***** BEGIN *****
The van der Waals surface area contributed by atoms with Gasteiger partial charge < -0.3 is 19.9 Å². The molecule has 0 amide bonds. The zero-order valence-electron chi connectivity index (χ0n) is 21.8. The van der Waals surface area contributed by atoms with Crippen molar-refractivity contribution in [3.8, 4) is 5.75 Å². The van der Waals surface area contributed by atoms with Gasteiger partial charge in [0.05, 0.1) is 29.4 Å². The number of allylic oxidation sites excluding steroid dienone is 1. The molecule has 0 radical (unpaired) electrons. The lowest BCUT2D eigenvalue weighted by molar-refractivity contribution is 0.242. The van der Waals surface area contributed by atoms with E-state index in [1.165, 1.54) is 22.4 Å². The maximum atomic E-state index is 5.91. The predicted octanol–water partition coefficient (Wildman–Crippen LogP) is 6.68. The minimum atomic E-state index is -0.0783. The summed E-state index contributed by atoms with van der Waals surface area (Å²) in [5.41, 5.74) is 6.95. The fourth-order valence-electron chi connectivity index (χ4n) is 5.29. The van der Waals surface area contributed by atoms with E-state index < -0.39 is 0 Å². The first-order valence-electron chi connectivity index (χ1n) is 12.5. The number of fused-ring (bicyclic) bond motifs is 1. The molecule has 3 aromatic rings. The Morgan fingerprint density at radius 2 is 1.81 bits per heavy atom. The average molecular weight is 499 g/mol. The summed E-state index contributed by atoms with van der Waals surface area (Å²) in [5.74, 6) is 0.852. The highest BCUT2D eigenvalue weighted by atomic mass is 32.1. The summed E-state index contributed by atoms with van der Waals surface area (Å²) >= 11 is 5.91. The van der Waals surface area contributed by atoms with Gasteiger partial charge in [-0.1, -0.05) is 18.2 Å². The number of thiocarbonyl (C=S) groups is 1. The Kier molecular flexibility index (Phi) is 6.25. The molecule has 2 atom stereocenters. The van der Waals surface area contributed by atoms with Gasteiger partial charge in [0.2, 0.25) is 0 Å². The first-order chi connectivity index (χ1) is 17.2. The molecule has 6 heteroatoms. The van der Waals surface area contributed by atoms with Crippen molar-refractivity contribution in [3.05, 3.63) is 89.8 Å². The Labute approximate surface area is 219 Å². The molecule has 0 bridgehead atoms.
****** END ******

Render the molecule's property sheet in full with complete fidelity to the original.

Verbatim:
The van der Waals surface area contributed by atoms with Gasteiger partial charge < -0.3 is 19.9 Å². The molecule has 0 amide bonds. The zero-order valence-electron chi connectivity index (χ0n) is 21.8. The van der Waals surface area contributed by atoms with Crippen molar-refractivity contribution in [3.8, 4) is 5.75 Å². The van der Waals surface area contributed by atoms with Gasteiger partial charge in [0.05, 0.1) is 29.4 Å². The number of allylic oxidation sites excluding steroid dienone is 1. The molecule has 0 radical (unpaired) electrons. The lowest BCUT2D eigenvalue weighted by molar-refractivity contribution is 0.242. The van der Waals surface area contributed by atoms with E-state index in [1.165, 1.54) is 22.4 Å². The maximum atomic E-state index is 5.91. The predicted octanol–water partition coefficient (Wildman–Crippen LogP) is 6.68. The minimum atomic E-state index is -0.0783. The summed E-state index contributed by atoms with van der Waals surface area (Å²) in [5.41, 5.74) is 6.95. The fourth-order valence-electron chi connectivity index (χ4n) is 5.29. The van der Waals surface area contributed by atoms with E-state index < -0.39 is 0 Å². The first-order valence-electron chi connectivity index (χ1n) is 12.5. The number of fused-ring (bicyclic) bond motifs is 1. The molecule has 3 aromatic rings. The Morgan fingerprint density at radius 2 is 1.81 bits per heavy atom. The average molecular weight is 499 g/mol. The summed E-state index contributed by atoms with van der Waals surface area (Å²) in [5.74, 6) is 0.852. The highest BCUT2D eigenvalue weighted by atomic mass is 32.1. The summed E-state index contributed by atoms with van der Waals surface area (Å²) >= 11 is 5.91. The van der Waals surface area contributed by atoms with Gasteiger partial charge in [-0.1, -0.05) is 18.2 Å². The number of thiocarbonyl (C=S) groups is 1. The Kier molecular flexibility index (Phi) is 6.25. The molecule has 2 atom stereocenters. The van der Waals surface area contributed by atoms with Gasteiger partial charge in [0.2, 0.25) is 0 Å². The first-order chi connectivity index (χ1) is 17.2. The molecule has 6 heteroatoms. The van der Waals surface area contributed by atoms with Crippen molar-refractivity contribution in [3.05, 3.63) is 89.8 Å². The Labute approximate surface area is 219 Å². The molecule has 0 bridgehead atoms.